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Chiesa di Santa Maria ai Monti
41 Via della Madonna dei Monti
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Not far from Colosseum, Rione Monti is the oldest district of Rome . Along its streets you can find craft shops , art galleries , restaurants and cocktail bars.
Trastevere is the beloved neighborhood by the Romans for evening outings . An old neighborhood , romantic, where you can stroll through the narrow streets surrounded by the history of Rome , where you can eat, drink , spend hours outdoors in the beautiful evenings drinking cocktails or eating an ice cream.
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Ponte Sisto
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Trastevere is the beloved neighborhood by the Romans for evening outings . An old neighborhood , romantic, where you can stroll through the narrow streets surrounded by the history of Rome , where you can eat, drink , spend hours outdoors in the beautiful evenings drinking cocktails or eating an ice cream.
Piazza del Colosseo overlooks the last stretch of Via di San Govanni in Laterano , the gay Roman street where you can meet young gay men who have drinks outdoors throughout the year before going to the disco on weekend evenings.
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Piazza del Colosseo
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Piazza del Colosseo overlooks the last stretch of Via di San Govanni in Laterano , the gay Roman street where you can meet young gay men who have drinks outdoors throughout the year before going to the disco on weekend evenings.
A street of the old Rome , near Piazza Navona , full of cozy wine bars , pizzerias , restaurants , second-hand shops , design stores and clothing . The ideal for a stroll and a romantic dinner
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Via del Governo Vecchio
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A street of the old Rome , near Piazza Navona , full of cozy wine bars , pizzerias , restaurants , second-hand shops , design stores and clothing . The ideal for a stroll and a romantic dinner
The Coming Out is located along the gay street of Rome , in front of the Coliseum. A unique place to meet young gay Romans and have a drink .
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Coming Out
8 Via di S. Giovanni in Laterano
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The Coming Out is located along the gay street of Rome , in front of the Coliseum. A unique place to meet young gay Romans and have a drink .

Sightseeing

The Basilica of Saint Clement (Italian: Basilica di San Clemente al Laterano) is a Roman Catholic minor basilica dedicated to Pope Clement I. Archaeologically speaking, the structure is a three-tiered complex of buildings: the present basilica built just before the year 1100 during the height of the Middle Ages; beneath the present basilica is a 4th-century basilica that had been converted out of the home of a Roman nobleman, part of which had in the 1st century briefly served as an early church, and the basement of which had in the 2nd century briefly served as a mithraeum; the home of the Roman nobleman had been built on the foundations of a republican era building that had been destroyed in the Great Fire of 64 AD.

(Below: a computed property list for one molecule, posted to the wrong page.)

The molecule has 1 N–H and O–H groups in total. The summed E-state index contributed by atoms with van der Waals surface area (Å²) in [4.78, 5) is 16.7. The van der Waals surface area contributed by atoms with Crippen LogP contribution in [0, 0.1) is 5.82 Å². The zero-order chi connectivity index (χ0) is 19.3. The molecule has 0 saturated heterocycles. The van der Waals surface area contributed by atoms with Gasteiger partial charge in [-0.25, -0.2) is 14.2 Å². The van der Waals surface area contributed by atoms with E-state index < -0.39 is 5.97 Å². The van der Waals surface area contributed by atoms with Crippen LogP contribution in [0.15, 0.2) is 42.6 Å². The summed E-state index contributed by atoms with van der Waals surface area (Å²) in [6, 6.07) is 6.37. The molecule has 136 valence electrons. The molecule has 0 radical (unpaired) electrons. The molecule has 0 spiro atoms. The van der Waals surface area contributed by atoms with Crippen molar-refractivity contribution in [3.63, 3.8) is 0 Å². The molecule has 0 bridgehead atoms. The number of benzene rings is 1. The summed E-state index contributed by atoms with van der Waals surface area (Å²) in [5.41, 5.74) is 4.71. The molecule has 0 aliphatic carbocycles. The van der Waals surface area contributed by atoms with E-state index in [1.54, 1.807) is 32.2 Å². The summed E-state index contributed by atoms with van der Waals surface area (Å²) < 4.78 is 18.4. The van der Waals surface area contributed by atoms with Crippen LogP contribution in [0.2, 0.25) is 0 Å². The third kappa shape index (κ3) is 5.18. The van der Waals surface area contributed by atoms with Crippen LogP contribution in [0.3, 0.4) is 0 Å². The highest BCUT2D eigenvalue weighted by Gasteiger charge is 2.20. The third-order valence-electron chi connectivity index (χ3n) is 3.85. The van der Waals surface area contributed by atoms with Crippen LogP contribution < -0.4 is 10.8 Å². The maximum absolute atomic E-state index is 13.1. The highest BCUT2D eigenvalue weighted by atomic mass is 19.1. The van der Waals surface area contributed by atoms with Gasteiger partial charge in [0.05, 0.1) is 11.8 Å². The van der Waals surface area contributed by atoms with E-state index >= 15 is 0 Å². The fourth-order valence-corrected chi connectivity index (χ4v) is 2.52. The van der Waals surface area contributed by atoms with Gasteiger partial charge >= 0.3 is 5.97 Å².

Piazza di San Clemente
The Basilica of Saint Clement (Italian: Basilica di San Clemente al Laterano) is a Roman Catholic minor basilica dedicated to Pope Clement I. Archaeologically speaking, the structure is a three-tiered complex of buildings: the present basilica built just before the year 1100 during the height of the Middle Ages; beneath the present basilica is a 4th-century basilica that had been converted out of the home of a Roman nobleman, part of which had in the 1st century briefly served as an early church, and the basement of which had in the 2nd century briefly served as a mithraeum; the home of the Roman nobleman had been built on the foundations of a republican era building that had been destroyed in the Great Fire of 64 AD.
The Eur district of Rome is the World Fair district of 1942. Its austere , monumental architecture , clad in white marble and travertine appear to come from a metaphysical painting of Giorgio de Chirico
Piazza Guglielmo Marconi
The Eur district of Rome is the World Fair district of 1942. Its austere , monumental architecture , clad in white marble and travertine appear to come from a metaphysical painting of Giorgio de Chirico
Ancient catacombs situated on the 3rd mile of the ancient Via Labicana, today Via Casilina in Rome near the church of Santi Marcellino e Pietro ad Duas Lauros. Their name refers to the Christian martyrs Marcellinus and Peter who, according to tradition, were buried here, near the body of St. Tiburtius. In 2006, over a thousand skeletons were discovered in these catacombs; the skeletons were stacked one on top of each other and still bore the togas they were buried with. The Catacombs opened after restorations on the 13th April 2014. The Catacombs are open only on Saturdays and on Sundays for individual visitors.
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Saint Marcellino and Pietro's Catacombs
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Ancient catacombs situated on the 3rd mile of the ancient Via Labicana, today Via Casilina in Rome near the church of Santi Marcellino e Pietro ad Duas Lauros. Their name refers to the Christian martyrs Marcellinus and Peter who, according to tradition, were buried here, near the body of St. Tiburtius. In 2006, over a thousand skeletons were discovered in these catacombs; the skeletons were stacked one on top of each other and still bore the togas they were buried with. The Catacombs opened after restorations on the 13th April 2014. The Catacombs are open only on Saturdays and on Sundays for individual visitors.